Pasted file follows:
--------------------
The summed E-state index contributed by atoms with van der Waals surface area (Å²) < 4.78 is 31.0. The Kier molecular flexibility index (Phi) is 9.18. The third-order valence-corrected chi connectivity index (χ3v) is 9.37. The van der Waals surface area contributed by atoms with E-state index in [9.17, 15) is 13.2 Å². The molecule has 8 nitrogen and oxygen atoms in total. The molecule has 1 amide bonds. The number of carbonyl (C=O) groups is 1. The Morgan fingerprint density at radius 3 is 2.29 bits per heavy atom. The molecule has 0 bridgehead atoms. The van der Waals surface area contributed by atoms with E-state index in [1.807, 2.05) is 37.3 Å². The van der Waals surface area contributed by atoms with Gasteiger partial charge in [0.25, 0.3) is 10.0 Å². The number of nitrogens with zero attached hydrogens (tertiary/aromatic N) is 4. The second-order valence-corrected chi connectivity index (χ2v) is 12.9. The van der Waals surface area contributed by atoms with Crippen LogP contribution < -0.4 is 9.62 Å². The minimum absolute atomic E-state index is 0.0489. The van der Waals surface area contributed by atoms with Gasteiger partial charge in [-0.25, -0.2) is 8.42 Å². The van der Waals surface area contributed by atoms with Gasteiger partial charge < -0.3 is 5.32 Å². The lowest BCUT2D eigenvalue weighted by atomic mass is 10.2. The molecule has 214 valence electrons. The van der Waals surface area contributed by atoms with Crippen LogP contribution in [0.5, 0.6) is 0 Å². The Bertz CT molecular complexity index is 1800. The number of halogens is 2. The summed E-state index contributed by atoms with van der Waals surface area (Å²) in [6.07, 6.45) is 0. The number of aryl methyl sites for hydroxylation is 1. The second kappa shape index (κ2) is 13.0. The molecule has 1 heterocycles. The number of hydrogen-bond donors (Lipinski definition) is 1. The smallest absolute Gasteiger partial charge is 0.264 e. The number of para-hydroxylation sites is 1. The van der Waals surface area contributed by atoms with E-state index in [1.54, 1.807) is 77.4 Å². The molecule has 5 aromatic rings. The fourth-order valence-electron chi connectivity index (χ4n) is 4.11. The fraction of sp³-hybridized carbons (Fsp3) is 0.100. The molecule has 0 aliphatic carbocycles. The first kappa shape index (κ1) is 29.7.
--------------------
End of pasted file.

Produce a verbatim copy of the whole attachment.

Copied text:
The summed E-state index contributed by atoms with van der Waals surface area (Å²) < 4.78 is 31.0. The Kier molecular flexibility index (Phi) is 9.18. The third-order valence-corrected chi connectivity index (χ3v) is 9.37. The van der Waals surface area contributed by atoms with E-state index in [9.17, 15) is 13.2 Å². The molecule has 8 nitrogen and oxygen atoms in total. The molecule has 1 amide bonds. The number of carbonyl (C=O) groups is 1. The Morgan fingerprint density at radius 3 is 2.29 bits per heavy atom. The molecule has 0 bridgehead atoms. The van der Waals surface area contributed by atoms with E-state index in [1.807, 2.05) is 37.3 Å². The van der Waals surface area contributed by atoms with Gasteiger partial charge in [0.25, 0.3) is 10.0 Å². The number of nitrogens with zero attached hydrogens (tertiary/aromatic N) is 4. The second-order valence-corrected chi connectivity index (χ2v) is 12.9. The van der Waals surface area contributed by atoms with Crippen LogP contribution < -0.4 is 9.62 Å². The minimum absolute atomic E-state index is 0.0489. The van der Waals surface area contributed by atoms with Gasteiger partial charge in [-0.25, -0.2) is 8.42 Å². The van der Waals surface area contributed by atoms with Gasteiger partial charge < -0.3 is 5.32 Å². The lowest BCUT2D eigenvalue weighted by atomic mass is 10.2. The molecule has 214 valence electrons. The van der Waals surface area contributed by atoms with Crippen LogP contribution in [0.5, 0.6) is 0 Å². The Bertz CT molecular complexity index is 1800. The number of halogens is 2. The summed E-state index contributed by atoms with van der Waals surface area (Å²) in [6.07, 6.45) is 0. The number of aryl methyl sites for hydroxylation is 1. The second kappa shape index (κ2) is 13.0. The molecule has 1 heterocycles. The number of hydrogen-bond donors (Lipinski definition) is 1. The smallest absolute Gasteiger partial charge is 0.264 e. The number of para-hydroxylation sites is 1. The van der Waals surface area contributed by atoms with E-state index in [1.54, 1.807) is 77.4 Å². The molecule has 5 aromatic rings. The fourth-order valence-electron chi connectivity index (χ4n) is 4.11. The fraction of sp³-hybridized carbons (Fsp3) is 0.100. The molecule has 0 aliphatic carbocycles. The first kappa shape index (κ1) is 29.7.